Growing up in New Milford, Ohio, a fixture of our lives was the gas station located down the road. Girton’s was owned and ran by Russ and Betty Girton. Russ was a mechanic, Betty ran the store operations and they usually employed one or two clerks. Anything a young woman or man could want, and most things many adults did, could be had from Girton’s.
Girton’s was a full service operation with garage. “Ding ding” as you pulled a car in, or your bike if you hit the rubber line just right. Gas, checked the oil and tires and cleaned the windshield, all with a smile.
Inside, coolers filled with beer, wine, dairy goods and deli meat and cheese, ice cream and ice cream novelties… Shelves for basic pantry items, snacks, smokes, and… A huge candy counter.
We all ended up at Girton’s pretty much daily as kids for a soda or candy, or for air in our bike tires. As we hit the age of driving, we stopped for our gas and oil. Sadly, small independent gas stations were driven out of being profitable by the larger stations and chains.
I don’t remember exactly when it closed. I feel sad that I don’t because it’s closing was a bellwether of the charges of our entire world, in which the warm and local was displaced by the cold and corporate for profit.
Growing up I can always remember my pap wore his hair high and tight. Not a military cut but a buzz cut and, occasionally, a flat top. Thinking about my dermatology issues with seborrheic dermatitis and his itchy scalp I figure he wore it close for the same reason I do… Less hair, less oil, less itch and sunlight kills it.
Haircuts were done 27 times a year, every other week and an extra before Christmas. Haircuts were done by Gary at Gary’s Barber Shop in East Springfield, Ohio. It was a small building next to his house on Ohio 43 and you parked along the street and walked down the hill to the shop. I mean, you could walk down the driveway and around the house, but no one ever did. If you think of James Dean as Floyd the Barber, you understand Gary. He was the only person growing up I ever knew who had tattoos, he was a volunteer fireman and active in his church. His shop was every small barber shop in America. An impressive bar of barber tools, powders, after shaves and combs in blue alcohol. Newspaper articles and photos on the walls, a nickel pop machine that sold little glass bottles of Mountain Dew, Pepsi and Dr. Pepper. (Leave the bottle, please.)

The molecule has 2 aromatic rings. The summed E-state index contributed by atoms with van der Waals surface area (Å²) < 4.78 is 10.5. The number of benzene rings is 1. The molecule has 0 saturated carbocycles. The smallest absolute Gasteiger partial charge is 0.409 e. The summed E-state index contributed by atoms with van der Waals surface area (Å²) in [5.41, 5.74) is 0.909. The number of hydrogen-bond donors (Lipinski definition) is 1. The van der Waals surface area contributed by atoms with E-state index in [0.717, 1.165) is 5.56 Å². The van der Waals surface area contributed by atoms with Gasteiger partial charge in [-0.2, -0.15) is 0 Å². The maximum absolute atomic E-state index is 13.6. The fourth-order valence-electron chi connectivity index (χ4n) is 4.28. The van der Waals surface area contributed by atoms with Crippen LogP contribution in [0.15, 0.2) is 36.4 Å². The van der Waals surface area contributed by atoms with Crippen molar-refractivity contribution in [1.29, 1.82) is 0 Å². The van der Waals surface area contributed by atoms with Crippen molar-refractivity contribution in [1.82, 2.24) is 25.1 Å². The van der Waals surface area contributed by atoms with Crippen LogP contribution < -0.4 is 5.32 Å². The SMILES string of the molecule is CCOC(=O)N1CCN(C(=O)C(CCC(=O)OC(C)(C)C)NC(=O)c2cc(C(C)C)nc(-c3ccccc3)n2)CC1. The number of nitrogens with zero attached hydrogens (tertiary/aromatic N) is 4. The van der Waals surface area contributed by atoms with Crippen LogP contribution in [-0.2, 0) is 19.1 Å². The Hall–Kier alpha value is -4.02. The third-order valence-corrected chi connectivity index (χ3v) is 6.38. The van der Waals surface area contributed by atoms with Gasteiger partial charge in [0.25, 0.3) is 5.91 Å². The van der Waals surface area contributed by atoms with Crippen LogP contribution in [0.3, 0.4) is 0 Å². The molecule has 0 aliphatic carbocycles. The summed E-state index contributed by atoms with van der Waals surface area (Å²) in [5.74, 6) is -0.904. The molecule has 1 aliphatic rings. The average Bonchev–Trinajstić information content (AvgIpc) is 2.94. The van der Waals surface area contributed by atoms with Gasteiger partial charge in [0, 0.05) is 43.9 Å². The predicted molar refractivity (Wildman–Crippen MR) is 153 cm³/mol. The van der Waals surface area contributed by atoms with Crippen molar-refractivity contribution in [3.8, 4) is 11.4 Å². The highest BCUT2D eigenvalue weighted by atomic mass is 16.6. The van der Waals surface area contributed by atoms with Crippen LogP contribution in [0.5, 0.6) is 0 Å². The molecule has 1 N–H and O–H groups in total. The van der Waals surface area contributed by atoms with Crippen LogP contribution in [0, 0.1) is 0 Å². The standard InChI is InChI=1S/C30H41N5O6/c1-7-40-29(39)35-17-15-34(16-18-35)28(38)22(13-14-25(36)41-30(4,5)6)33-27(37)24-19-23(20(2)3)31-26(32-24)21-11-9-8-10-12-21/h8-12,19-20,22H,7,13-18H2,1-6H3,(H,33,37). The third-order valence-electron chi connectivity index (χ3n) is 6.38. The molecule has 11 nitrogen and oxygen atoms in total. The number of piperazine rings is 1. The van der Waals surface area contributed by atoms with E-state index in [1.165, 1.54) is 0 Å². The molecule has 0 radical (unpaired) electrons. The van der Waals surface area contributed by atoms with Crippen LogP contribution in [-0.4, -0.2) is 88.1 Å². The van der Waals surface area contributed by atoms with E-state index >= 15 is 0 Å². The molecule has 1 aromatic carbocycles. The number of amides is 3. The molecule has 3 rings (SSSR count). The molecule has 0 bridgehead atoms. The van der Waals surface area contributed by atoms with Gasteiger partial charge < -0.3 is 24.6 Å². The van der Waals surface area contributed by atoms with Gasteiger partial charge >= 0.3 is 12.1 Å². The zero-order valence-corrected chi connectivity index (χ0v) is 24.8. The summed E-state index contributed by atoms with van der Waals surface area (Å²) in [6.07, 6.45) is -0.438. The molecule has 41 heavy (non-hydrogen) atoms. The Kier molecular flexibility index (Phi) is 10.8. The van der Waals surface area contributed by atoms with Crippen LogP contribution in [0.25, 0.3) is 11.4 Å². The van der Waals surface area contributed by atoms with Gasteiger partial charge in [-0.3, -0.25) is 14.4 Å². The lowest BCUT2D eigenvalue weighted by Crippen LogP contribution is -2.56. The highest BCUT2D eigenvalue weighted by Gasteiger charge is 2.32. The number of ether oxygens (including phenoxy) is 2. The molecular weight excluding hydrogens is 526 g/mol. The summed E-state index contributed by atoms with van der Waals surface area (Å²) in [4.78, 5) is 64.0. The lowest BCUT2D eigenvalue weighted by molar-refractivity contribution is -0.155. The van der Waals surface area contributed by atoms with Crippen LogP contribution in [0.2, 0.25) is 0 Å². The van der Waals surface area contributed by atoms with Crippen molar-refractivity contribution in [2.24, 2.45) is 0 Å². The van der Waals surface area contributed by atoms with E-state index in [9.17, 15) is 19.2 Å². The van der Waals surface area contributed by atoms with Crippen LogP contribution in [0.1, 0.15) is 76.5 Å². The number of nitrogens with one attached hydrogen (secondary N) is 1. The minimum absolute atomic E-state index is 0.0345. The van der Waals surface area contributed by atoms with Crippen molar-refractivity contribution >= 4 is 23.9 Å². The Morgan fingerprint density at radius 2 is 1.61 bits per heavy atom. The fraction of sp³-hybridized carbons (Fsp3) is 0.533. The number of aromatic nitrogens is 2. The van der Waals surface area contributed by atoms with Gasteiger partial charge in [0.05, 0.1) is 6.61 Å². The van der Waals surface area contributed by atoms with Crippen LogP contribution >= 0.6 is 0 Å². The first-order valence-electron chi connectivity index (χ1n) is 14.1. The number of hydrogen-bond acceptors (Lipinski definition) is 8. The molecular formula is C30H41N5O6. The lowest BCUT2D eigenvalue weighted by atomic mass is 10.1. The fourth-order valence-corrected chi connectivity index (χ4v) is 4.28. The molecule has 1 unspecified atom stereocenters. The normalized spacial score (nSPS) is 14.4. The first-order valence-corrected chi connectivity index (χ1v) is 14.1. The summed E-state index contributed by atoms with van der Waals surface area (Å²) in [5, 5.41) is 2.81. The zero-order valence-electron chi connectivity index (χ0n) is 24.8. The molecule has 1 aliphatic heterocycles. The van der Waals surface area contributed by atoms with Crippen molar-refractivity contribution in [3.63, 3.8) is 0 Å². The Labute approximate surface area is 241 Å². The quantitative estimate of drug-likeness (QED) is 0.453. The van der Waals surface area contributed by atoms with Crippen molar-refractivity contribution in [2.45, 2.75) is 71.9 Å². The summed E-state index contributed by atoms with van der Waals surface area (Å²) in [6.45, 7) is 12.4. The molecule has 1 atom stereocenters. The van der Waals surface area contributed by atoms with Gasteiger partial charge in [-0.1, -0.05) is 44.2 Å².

It wasn’t unusual to make the 45 minute drive to Gary’s only to find he wasn’t in. There was no phone in the shop and sometimes he had stuff to do or just went fishing and left a sign on the door. You waited or came back. No one minded. See, for more than a couple of generations of men, Gary was their first real haircut away from home, myself included. For many people he also gave them their final haircut. I distinctly remember that he made a trip to the funeral home to cut my grandfather’s hair one last time, and him being at the funeral. I’m sure that he did this for other’s, as well.
Gary is long dead, I’m sure. I haven’t been down by where his shop was in 20 years. I tried to find it on Google maps, but couldn’t. I honestly didn’t know him, and yet he was a friend of mine and anyone whose hair he cut… Strangers don’t come to your funeral.
I honestly can’t say if I only remember tidbits about my Junior and Senior years of high school and the time just after graduating from the later damage to my brain or because of drinking… A lot… Of wine coolers. For the younger folks, long before Budweiser made strawberry and other Rita’s in a can, we had wine coolers… Refreshing, sometimes fizzy mixed wine drinks that came in 12oz bottles… But a few geniuses at the companies making them decided to package them in 2l boxes and soda bottles. They went down smooth, were incredibly cheap and I drank so much of them that my friend John nicknamed me “Cherry Passion” and called me that for as long he was alive. Yeah, imagine being out with friend and a dude yells out of his car window “Yo! Cherry Passion! What’s up, son?!” God I miss John. It was a much simpler time of life… Get lit, go to bed, go to work, repeat. Did they give you a hangover? Oh sweet Jesus, yes they did.